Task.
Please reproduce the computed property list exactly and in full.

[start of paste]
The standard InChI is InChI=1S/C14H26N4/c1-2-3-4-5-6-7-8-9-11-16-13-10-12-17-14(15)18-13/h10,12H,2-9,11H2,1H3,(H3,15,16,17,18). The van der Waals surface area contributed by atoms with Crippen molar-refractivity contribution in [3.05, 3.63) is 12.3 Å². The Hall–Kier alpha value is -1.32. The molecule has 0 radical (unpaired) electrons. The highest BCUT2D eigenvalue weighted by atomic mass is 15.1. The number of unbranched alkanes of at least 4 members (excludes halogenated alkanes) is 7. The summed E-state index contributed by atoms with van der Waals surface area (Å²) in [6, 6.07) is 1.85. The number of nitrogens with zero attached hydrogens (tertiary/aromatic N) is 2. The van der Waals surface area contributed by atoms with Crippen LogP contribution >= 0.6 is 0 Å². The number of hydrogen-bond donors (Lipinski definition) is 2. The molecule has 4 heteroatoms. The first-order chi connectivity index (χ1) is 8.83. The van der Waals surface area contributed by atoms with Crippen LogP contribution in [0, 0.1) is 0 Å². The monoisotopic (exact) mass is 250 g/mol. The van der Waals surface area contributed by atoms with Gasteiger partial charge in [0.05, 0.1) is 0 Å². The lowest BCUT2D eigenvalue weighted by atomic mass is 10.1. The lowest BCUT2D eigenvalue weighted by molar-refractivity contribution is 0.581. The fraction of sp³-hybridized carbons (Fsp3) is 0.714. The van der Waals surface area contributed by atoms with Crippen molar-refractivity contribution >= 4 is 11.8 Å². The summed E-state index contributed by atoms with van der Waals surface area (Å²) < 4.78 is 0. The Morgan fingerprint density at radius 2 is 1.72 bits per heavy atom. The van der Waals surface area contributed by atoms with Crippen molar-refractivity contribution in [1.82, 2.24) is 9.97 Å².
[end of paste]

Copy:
The standard InChI is InChI=1S/C14H26N4/c1-2-3-4-5-6-7-8-9-11-16-13-10-12-17-14(15)18-13/h10,12H,2-9,11H2,1H3,(H3,15,16,17,18). The van der Waals surface area contributed by atoms with Crippen molar-refractivity contribution in [3.05, 3.63) is 12.3 Å². The Hall–Kier alpha value is -1.32. The molecule has 0 radical (unpaired) electrons. The highest BCUT2D eigenvalue weighted by atomic mass is 15.1. The number of unbranched alkanes of at least 4 members (excludes halogenated alkanes) is 7. The summed E-state index contributed by atoms with van der Waals surface area (Å²) in [6, 6.07) is 1.85. The number of nitrogens with zero attached hydrogens (tertiary/aromatic N) is 2. The van der Waals surface area contributed by atoms with Crippen LogP contribution >= 0.6 is 0 Å². The number of hydrogen-bond donors (Lipinski definition) is 2. The molecule has 4 heteroatoms. The first-order chi connectivity index (χ1) is 8.83. The van der Waals surface area contributed by atoms with Crippen LogP contribution in [0, 0.1) is 0 Å². The monoisotopic (exact) mass is 250 g/mol. The van der Waals surface area contributed by atoms with Gasteiger partial charge in [0.05, 0.1) is 0 Å². The lowest BCUT2D eigenvalue weighted by atomic mass is 10.1. The lowest BCUT2D eigenvalue weighted by molar-refractivity contribution is 0.581. The fraction of sp³-hybridized carbons (Fsp3) is 0.714. The van der Waals surface area contributed by atoms with Crippen molar-refractivity contribution >= 4 is 11.8 Å². The summed E-state index contributed by atoms with van der Waals surface area (Å²) < 4.78 is 0. The Morgan fingerprint density at radius 2 is 1.72 bits per heavy atom. The van der Waals surface area contributed by atoms with Crippen molar-refractivity contribution in [1.82, 2.24) is 9.97 Å².